• View of Medieval Scholars on the Form and Use of Infinitive Absolute and Infinitive Construct (page 206)
  • Part Three: Syntax (page 221)
    • final or purpose clauses (page 221)
    • The biblical origins of rabbinic Hebrew words for expressing purpose (page 231)
    • Exercise: translate the following English sentences into fully pointed biblical Hebrew (page 235)
    • Antithesis in Biblical Hebrew (page 237)
    • Study the following biblical verses and analyse the various methods used to express antithesis and/ or contrast; explanatory notes are provided with each verse (page 237)
    • Exercise: translate the following English sentences into fully pointed biblical Hebrew (page 246)
    • Causal and Explicative clauses (page 248)
    • Exercise: study the following biblical verses and discuss/analyxe the various methods of formulating causal and explicative clauses in biblical Hebrew. See explanatory notes at the end of teh exercise (page 248)
    • Exercise: translate the following English sentences into fully pointed biblical Hebrew (page 257)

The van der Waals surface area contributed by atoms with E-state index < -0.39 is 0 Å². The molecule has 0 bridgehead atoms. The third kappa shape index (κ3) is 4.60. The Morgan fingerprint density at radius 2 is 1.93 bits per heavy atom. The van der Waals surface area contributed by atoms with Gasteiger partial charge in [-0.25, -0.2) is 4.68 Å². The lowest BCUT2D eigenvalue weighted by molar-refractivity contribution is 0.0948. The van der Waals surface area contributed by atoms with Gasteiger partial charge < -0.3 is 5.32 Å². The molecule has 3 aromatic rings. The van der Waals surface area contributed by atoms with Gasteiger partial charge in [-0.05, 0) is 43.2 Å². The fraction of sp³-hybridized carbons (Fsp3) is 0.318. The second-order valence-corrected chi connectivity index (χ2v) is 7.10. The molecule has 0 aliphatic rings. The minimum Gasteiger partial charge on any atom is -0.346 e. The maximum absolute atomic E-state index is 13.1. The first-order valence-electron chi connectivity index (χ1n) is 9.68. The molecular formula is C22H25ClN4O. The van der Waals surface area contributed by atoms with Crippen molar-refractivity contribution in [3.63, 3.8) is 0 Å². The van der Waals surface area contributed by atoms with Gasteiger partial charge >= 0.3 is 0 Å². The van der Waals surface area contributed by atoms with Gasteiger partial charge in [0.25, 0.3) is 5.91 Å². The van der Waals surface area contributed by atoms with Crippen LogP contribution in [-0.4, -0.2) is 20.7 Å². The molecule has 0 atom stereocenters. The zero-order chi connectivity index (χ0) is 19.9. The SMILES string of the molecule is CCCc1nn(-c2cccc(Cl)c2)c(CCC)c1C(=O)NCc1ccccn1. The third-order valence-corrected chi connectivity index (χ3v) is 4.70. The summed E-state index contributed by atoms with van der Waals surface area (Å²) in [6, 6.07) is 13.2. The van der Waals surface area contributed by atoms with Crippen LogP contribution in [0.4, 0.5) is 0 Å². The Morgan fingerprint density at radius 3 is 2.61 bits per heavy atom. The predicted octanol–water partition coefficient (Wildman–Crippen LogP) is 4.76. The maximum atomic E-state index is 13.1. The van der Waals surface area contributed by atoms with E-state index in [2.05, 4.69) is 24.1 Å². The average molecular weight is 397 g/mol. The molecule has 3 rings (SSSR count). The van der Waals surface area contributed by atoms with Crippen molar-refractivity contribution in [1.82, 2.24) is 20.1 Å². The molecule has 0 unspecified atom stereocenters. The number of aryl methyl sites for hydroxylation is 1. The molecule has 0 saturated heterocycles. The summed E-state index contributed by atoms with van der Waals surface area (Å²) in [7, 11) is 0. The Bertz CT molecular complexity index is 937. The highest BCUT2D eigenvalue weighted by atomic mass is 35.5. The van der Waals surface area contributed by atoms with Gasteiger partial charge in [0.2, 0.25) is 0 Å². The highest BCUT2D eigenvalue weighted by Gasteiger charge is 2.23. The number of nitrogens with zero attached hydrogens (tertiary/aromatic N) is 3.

• Questions and answers in biblical hebrew (page 259)
    • Exercise: spot the 'hey interrogative' in teh following biblical verses adn deduce the rules for the pointing of the 'hey interrogative'; explanatory notes are found at the end (page 259)
    • Study the following biblical verses and discuss the formation of interrogative sentences in biblical Hebrew (page 264)
    • Study the following biblical verses and consider how answers to questions are formulated in biblical Hebrew (page 268)
    • Exercise: translate the following English sentences into fully pointed biblical Hebrew; suggested translations will be found at the end (page 273)
  • Part Four: Use of Tenses in Biblical Hebrew (page 275)
    • Use of Perfect/Qatal (page 276)
    • Exercise: in the following biblical verses, discuss/analyse uses of the Perfect/Qatal (page 276)
    • Use of Imperfect/Yiqtol (page 284)
    • Exercise: in the following biblical verses discuss/analyxe use of Imperfect/Yiqtol (page 284)